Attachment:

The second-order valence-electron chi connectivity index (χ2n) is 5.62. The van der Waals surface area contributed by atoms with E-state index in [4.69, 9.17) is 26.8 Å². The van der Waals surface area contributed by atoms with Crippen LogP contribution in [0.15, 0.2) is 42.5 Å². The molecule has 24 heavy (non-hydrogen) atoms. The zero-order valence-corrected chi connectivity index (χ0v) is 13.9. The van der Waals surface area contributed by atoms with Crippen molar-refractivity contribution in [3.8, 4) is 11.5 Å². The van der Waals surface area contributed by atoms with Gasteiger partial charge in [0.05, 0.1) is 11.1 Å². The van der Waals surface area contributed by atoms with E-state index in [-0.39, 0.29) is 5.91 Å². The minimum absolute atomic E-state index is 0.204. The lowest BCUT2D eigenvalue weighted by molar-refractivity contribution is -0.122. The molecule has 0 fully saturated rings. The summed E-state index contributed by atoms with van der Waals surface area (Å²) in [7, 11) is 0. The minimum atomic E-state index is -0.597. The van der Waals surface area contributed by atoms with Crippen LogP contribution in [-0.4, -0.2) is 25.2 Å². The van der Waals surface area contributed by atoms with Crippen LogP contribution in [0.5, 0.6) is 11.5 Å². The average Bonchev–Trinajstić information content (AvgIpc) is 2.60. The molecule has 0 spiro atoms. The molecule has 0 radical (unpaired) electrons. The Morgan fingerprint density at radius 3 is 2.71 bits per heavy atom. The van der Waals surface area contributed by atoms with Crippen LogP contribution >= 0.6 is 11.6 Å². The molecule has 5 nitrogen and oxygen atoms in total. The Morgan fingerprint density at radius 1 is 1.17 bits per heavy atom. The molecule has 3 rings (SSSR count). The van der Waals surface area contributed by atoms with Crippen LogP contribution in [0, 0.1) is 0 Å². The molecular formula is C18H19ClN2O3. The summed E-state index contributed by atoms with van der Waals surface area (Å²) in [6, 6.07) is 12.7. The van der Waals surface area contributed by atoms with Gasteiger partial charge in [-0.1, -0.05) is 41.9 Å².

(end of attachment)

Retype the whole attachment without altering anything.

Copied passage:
The second-order valence-electron chi connectivity index (χ2n) is 5.62. The van der Waals surface area contributed by atoms with E-state index in [4.69, 9.17) is 26.8 Å². The van der Waals surface area contributed by atoms with Crippen LogP contribution in [0.15, 0.2) is 42.5 Å². The molecule has 24 heavy (non-hydrogen) atoms. The zero-order valence-corrected chi connectivity index (χ0v) is 13.9. The van der Waals surface area contributed by atoms with Crippen molar-refractivity contribution in [3.8, 4) is 11.5 Å². The van der Waals surface area contributed by atoms with Gasteiger partial charge in [0.05, 0.1) is 11.1 Å². The van der Waals surface area contributed by atoms with E-state index in [-0.39, 0.29) is 5.91 Å². The minimum absolute atomic E-state index is 0.204. The lowest BCUT2D eigenvalue weighted by molar-refractivity contribution is -0.122. The molecule has 0 fully saturated rings. The summed E-state index contributed by atoms with van der Waals surface area (Å²) in [7, 11) is 0. The minimum atomic E-state index is -0.597. The van der Waals surface area contributed by atoms with Crippen LogP contribution in [-0.4, -0.2) is 25.2 Å². The van der Waals surface area contributed by atoms with Crippen LogP contribution in [0.5, 0.6) is 11.5 Å². The average Bonchev–Trinajstić information content (AvgIpc) is 2.60. The molecule has 0 spiro atoms. The molecule has 0 radical (unpaired) electrons. The Morgan fingerprint density at radius 3 is 2.71 bits per heavy atom. The van der Waals surface area contributed by atoms with Crippen LogP contribution >= 0.6 is 11.6 Å². The molecule has 5 nitrogen and oxygen atoms in total. The Morgan fingerprint density at radius 1 is 1.17 bits per heavy atom. The molecule has 3 rings (SSSR count). The van der Waals surface area contributed by atoms with Crippen LogP contribution in [0, 0.1) is 0 Å². The molecular formula is C18H19ClN2O3. The summed E-state index contributed by atoms with van der Waals surface area (Å²) in [6, 6.07) is 12.7. The van der Waals surface area contributed by atoms with Gasteiger partial charge in [-0.1, -0.05) is 41.9 Å².